All the precautions went for naught: The
Viet Minh mounted another big raid on Cat Bi before dawn the
next day. Several B-26s and spotter planes were destroyed. The
French captured a Viet Minh officer and several men and claimed
five of the enemy killed, but they were obliged to call up a
paratroop battalion to re-establish the security of the base.
From then on, when the general commanding the air division
visited his airmen at Cat Bi, he went in full combat gear,
wearing a flak jacket, with pistols strapped to his legs and
carrying a submachine gun. In contrast, the Americans on the
base were virtually unarmed.
A sense of impending doom increased
steadily at Do Son. The French dive-bombed positions just four
miles east of the field the day after the Cat Bi raid. They also
evacuated Do Son village preparatory to shelling it. Later, they
converted the village into a military compound and brought in
additional airfield guards. Over the next few weeks, Do Son was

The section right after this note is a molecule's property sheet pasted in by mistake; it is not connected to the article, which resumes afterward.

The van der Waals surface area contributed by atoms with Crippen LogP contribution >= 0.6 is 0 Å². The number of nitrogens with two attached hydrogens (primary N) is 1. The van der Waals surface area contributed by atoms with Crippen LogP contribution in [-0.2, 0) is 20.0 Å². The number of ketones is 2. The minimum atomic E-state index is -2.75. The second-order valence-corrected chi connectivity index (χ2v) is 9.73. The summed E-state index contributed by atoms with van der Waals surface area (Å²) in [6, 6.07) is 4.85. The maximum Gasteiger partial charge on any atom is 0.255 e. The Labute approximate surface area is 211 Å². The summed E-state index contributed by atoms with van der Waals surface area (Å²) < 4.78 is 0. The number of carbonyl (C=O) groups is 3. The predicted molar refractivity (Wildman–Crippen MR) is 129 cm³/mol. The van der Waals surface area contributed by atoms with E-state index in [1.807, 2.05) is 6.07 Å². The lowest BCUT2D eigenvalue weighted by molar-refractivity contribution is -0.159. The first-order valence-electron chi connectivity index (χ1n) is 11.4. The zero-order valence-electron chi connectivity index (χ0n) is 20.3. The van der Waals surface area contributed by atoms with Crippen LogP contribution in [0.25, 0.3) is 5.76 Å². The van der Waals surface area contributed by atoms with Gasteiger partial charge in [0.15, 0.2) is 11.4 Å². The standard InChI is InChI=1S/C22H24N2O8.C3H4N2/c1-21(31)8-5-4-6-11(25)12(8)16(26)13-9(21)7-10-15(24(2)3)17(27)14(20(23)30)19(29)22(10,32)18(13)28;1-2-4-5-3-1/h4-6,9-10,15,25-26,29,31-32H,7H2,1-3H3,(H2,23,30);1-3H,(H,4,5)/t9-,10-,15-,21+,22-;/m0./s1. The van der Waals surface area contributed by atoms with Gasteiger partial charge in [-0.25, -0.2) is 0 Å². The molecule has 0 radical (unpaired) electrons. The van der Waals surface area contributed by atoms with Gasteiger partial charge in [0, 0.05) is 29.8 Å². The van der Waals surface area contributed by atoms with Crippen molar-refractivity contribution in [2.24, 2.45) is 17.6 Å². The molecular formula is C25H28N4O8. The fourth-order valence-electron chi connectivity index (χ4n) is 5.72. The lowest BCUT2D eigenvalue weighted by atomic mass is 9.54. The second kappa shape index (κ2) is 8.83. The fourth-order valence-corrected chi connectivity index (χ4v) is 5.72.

reinforced by five companies--three of North African soldiers
and two of paratroops.
Yet the road to Cat Bi was closed for
most of a week, and on March 12 the entire base was put on a
super-high state of alert by Gen. Navarre, who ordered all able
aircraft to leave Do Son. The next day, Viet Minh raiders
demolished key points on the road and railroad that connected
Haiphong and Hanoi.
On that day, March 13, Viet Minh Gen. Vo
Nguyen Giap opened the battle for Dien Bien Phu with a
bombardment of the French entrenched camp and its strong points.
In the Delta, the Americans and French already felt as if they
had been through the wringer.
With the Dien Bien Phu battle now
underway, the Viet Minh went after Do Son itself on March 17. By
then, there were 105 American airmen at the base. Jack McDonald
arrived back that afternoon from a troubleshooting foray to
Danang. He had the security detail (mostly because he had
nowhere to sleep) and shared his bunk with another airman who
was off duty. In the evening, French troops picked up two Viet
Minh on Do Son hill. They had been carrying a machine gun and
half a dozen plastic explosive bombs. The French then had a
heavy bomber hit the other side of the hill with four 500-pound
That night the searchlights blazed up to
cut through the dark, and firing erupted around Do Son. McDonald
tried to get through on the radio with no luck. His boss, Capt.
Winifred Ellis, got the armed security people onto the perimeter
as the rest of the Americans stayed in their barracks. In the
face of all the defenses - which included three barbed-wire
barriers with attack dogs running between the inner ones - the